Styled around a university theme The Campus brings meeting attendees on a journey back to school with informal hang-out areas, fuzzball tables, Apple Macs and comfort food. The Campus uses nostalgia to promote knowledge and understanding while Greek lettering, deployed as a graphical device throughout the facility, hints naughtily at the chaotic high-jinks of frat societies.

The Campus is truly for today’s Gen Y meetings and events attendees where informality, versatility and innovation are key requirements of a venue.

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Citizen M, Glasgow

Originating in The Netherlands (where many weird and wonderful things start!), Citizen M offers “affordable luxury” and a “new kind of hotel”. Now in Glasgow, London, Paris and New York as well as The Netherlands the concept pivots around small but perfectly formed guest rooms that focus on the essentials – comfy bed, rain shower, free movies, free WiFi and ” … absolutely no trouser presses, bellboys, or stupid pillow chocolates”.

The public spaces of the hotel are configured like a “living room” and are crammed with interesting art pieces, magazines, books etc. The brand value proposition is clear: Citizen M is all about replicating how we live at home – we watch movies and sleep in our bedrooms but hang out in the living spaces. It provides a perfect step up for Gen Y travellers graduating from hostels where sleeping rooms are super compact and all life happens around the communal areas.

Citizen M also has a really disruptive Meetings and Events concept called Society M which you’ll find at the London and Glasgow properties. The meetings spaces are like creative workshops and you can write on the walls with gay abandon! The Society M ethos around meetings is worth quoting in its entireity:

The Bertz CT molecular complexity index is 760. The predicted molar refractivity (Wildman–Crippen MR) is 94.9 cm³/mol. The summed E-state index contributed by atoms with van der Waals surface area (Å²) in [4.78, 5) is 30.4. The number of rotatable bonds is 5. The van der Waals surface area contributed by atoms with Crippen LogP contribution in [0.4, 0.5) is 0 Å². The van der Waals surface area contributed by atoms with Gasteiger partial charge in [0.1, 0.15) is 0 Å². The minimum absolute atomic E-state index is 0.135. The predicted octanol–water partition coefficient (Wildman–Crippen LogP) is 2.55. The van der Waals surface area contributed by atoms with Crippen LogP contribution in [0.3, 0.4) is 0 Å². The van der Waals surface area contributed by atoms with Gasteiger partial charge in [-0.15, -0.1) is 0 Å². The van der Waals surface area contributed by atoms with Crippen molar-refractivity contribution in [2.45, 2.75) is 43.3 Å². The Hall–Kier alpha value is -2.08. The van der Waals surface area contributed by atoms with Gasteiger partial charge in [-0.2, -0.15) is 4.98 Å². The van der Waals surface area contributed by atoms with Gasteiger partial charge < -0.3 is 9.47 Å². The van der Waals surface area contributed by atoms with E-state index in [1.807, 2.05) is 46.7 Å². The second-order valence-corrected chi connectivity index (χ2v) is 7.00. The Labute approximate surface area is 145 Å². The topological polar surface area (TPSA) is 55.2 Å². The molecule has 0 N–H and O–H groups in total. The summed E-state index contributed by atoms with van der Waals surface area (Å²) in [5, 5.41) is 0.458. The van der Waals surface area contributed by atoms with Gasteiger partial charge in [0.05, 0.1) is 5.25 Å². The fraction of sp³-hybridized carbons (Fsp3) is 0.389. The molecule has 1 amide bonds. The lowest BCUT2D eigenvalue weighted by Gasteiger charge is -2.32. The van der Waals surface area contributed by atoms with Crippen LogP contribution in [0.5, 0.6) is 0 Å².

“We, the people, swear to take the work out of work. We, the people, believe that working new starts with thinking fresh. We, the people, welcome all: slick suits, entrepreneurs, scruffy designers, big time CEOs and small time start-ups. We, the people, surround ourselves with style and inspiration, because where you are reflects what you do. We, the people, stand for idea-making, not paper-chasing. Innovating, not note-taking. So let the thoughts flow free as the coffee, speak your mind, and enjoy. After all, we’re all citizens of the same society here. So say we, the people.”
Citizen M really has its fingers on the pulse of where events attendees are these days. We want spaces that inspire us and alow us to connect quickly and easily with each other.

Venue Citizen M Glasgow

In Conclusion

Today’s meetings and events attendees are not actually attendees at all. Today we’re active participants and we hate bland, anodyne venues. These are hotel companies that understand the zeitgeist and offer truly creative spaces that dazzle and delight.

about the author

Padraic Gilligan
Padraic Gilligan is Managing Partner at SoolNua Marketing, a boutique consultancy offering marketing, training and strategy for MICE for destinations, venues and hotels. He blogs weekly on destinations and matters of interest to the Meetings Industry at Padraicino